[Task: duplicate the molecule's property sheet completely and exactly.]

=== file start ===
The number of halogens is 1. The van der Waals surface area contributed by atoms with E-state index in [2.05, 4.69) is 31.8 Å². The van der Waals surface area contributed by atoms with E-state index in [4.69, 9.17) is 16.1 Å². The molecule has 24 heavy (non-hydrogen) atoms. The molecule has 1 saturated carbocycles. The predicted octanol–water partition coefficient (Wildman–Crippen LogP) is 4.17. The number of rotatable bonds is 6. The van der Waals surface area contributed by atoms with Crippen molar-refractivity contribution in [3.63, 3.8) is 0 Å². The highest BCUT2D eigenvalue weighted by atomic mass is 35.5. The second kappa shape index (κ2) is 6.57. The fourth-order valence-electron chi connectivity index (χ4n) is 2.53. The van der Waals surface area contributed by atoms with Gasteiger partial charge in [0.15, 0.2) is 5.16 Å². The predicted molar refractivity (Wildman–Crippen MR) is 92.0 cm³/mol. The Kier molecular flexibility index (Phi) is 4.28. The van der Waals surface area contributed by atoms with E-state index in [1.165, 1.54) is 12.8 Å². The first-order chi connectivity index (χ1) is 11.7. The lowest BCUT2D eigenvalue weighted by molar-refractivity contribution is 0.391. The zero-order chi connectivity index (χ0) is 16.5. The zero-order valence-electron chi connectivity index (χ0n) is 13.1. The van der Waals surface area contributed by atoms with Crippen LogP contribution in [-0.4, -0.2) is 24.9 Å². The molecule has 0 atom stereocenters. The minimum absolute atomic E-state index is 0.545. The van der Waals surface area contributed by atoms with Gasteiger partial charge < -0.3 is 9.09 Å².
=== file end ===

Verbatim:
The number of halogens is 1. The van der Waals surface area contributed by atoms with E-state index in [2.05, 4.69) is 31.8 Å². The van der Waals surface area contributed by atoms with E-state index in [4.69, 9.17) is 16.1 Å². The molecule has 24 heavy (non-hydrogen) atoms. The molecule has 1 saturated carbocycles. The predicted octanol–water partition coefficient (Wildman–Crippen LogP) is 4.17. The number of rotatable bonds is 6. The van der Waals surface area contributed by atoms with Crippen molar-refractivity contribution in [3.63, 3.8) is 0 Å². The highest BCUT2D eigenvalue weighted by atomic mass is 35.5. The second kappa shape index (κ2) is 6.57. The fourth-order valence-electron chi connectivity index (χ4n) is 2.53. The van der Waals surface area contributed by atoms with Gasteiger partial charge in [0.15, 0.2) is 5.16 Å². The predicted molar refractivity (Wildman–Crippen MR) is 92.0 cm³/mol. The Kier molecular flexibility index (Phi) is 4.28. The van der Waals surface area contributed by atoms with E-state index in [1.165, 1.54) is 12.8 Å². The first-order chi connectivity index (χ1) is 11.7. The lowest BCUT2D eigenvalue weighted by molar-refractivity contribution is 0.391. The zero-order chi connectivity index (χ0) is 16.5. The zero-order valence-electron chi connectivity index (χ0n) is 13.1. The van der Waals surface area contributed by atoms with Crippen LogP contribution in [-0.4, -0.2) is 24.9 Å². The molecule has 0 atom stereocenters. The minimum absolute atomic E-state index is 0.545. The van der Waals surface area contributed by atoms with Gasteiger partial charge < -0.3 is 9.09 Å².